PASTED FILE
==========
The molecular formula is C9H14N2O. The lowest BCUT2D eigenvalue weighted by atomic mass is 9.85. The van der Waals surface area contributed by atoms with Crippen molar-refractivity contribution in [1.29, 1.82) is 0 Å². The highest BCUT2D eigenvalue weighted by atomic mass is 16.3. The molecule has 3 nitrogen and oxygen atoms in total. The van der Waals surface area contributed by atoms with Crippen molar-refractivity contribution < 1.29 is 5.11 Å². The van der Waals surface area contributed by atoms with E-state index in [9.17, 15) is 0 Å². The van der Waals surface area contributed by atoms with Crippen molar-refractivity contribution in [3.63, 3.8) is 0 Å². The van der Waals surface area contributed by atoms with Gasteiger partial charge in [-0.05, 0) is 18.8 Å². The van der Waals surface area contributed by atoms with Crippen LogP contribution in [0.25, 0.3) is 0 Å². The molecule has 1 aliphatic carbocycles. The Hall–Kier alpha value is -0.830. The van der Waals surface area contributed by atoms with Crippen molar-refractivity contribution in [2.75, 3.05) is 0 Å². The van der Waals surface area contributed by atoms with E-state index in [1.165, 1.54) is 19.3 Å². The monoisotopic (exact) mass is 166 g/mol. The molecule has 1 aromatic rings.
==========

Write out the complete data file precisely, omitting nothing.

The molecular formula is C9H14N2O. The lowest BCUT2D eigenvalue weighted by atomic mass is 9.85. The van der Waals surface area contributed by atoms with Crippen molar-refractivity contribution in [1.29, 1.82) is 0 Å². The highest BCUT2D eigenvalue weighted by atomic mass is 16.3. The molecule has 3 nitrogen and oxygen atoms in total. The van der Waals surface area contributed by atoms with Crippen molar-refractivity contribution < 1.29 is 5.11 Å². The van der Waals surface area contributed by atoms with E-state index in [9.17, 15) is 0 Å². The van der Waals surface area contributed by atoms with Crippen molar-refractivity contribution in [3.63, 3.8) is 0 Å². The van der Waals surface area contributed by atoms with Gasteiger partial charge in [-0.05, 0) is 18.8 Å². The van der Waals surface area contributed by atoms with Crippen LogP contribution in [0.25, 0.3) is 0 Å². The molecule has 1 aliphatic carbocycles. The Hall–Kier alpha value is -0.830. The van der Waals surface area contributed by atoms with Crippen molar-refractivity contribution in [2.75, 3.05) is 0 Å². The van der Waals surface area contributed by atoms with E-state index in [1.165, 1.54) is 19.3 Å². The monoisotopic (exact) mass is 166 g/mol. The molecule has 1 aromatic rings.